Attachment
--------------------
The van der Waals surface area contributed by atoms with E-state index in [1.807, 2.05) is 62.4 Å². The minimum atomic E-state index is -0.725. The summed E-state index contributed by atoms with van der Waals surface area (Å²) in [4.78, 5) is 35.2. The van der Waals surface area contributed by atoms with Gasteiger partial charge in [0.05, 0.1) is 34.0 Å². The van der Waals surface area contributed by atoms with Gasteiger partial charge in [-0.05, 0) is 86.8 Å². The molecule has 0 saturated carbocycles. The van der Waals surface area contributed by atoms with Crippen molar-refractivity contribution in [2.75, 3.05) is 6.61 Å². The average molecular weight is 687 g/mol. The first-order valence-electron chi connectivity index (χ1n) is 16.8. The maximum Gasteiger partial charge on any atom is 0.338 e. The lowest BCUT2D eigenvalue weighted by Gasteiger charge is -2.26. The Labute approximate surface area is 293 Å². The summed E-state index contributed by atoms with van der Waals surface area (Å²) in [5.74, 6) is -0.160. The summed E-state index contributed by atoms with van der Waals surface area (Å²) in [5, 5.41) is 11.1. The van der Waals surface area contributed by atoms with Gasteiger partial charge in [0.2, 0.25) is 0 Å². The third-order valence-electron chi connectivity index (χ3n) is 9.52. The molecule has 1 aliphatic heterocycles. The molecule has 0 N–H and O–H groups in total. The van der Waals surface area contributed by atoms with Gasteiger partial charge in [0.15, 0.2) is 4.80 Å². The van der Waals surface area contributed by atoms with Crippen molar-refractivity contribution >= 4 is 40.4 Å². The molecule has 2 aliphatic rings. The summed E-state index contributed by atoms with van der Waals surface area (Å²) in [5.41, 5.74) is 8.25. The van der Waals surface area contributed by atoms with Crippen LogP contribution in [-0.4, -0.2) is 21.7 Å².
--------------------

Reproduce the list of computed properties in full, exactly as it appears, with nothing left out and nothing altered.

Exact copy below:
The van der Waals surface area contributed by atoms with E-state index in [1.807, 2.05) is 62.4 Å². The minimum atomic E-state index is -0.725. The summed E-state index contributed by atoms with van der Waals surface area (Å²) in [4.78, 5) is 35.2. The van der Waals surface area contributed by atoms with Gasteiger partial charge in [0.05, 0.1) is 34.0 Å². The van der Waals surface area contributed by atoms with Gasteiger partial charge in [-0.05, 0) is 86.8 Å². The molecule has 0 saturated carbocycles. The van der Waals surface area contributed by atoms with Crippen molar-refractivity contribution in [2.75, 3.05) is 6.61 Å². The average molecular weight is 687 g/mol. The first-order valence-electron chi connectivity index (χ1n) is 16.8. The maximum Gasteiger partial charge on any atom is 0.338 e. The lowest BCUT2D eigenvalue weighted by Gasteiger charge is -2.26. The Labute approximate surface area is 293 Å². The summed E-state index contributed by atoms with van der Waals surface area (Å²) in [5.74, 6) is -0.160. The summed E-state index contributed by atoms with van der Waals surface area (Å²) in [5, 5.41) is 11.1. The van der Waals surface area contributed by atoms with Gasteiger partial charge in [0.2, 0.25) is 0 Å². The third-order valence-electron chi connectivity index (χ3n) is 9.52. The molecule has 1 aliphatic heterocycles. The molecule has 0 N–H and O–H groups in total. The van der Waals surface area contributed by atoms with Gasteiger partial charge in [0.15, 0.2) is 4.80 Å². The van der Waals surface area contributed by atoms with Crippen molar-refractivity contribution >= 4 is 40.4 Å². The molecule has 2 aliphatic rings. The summed E-state index contributed by atoms with van der Waals surface area (Å²) in [5.41, 5.74) is 8.25. The van der Waals surface area contributed by atoms with Crippen LogP contribution in [-0.4, -0.2) is 21.7 Å².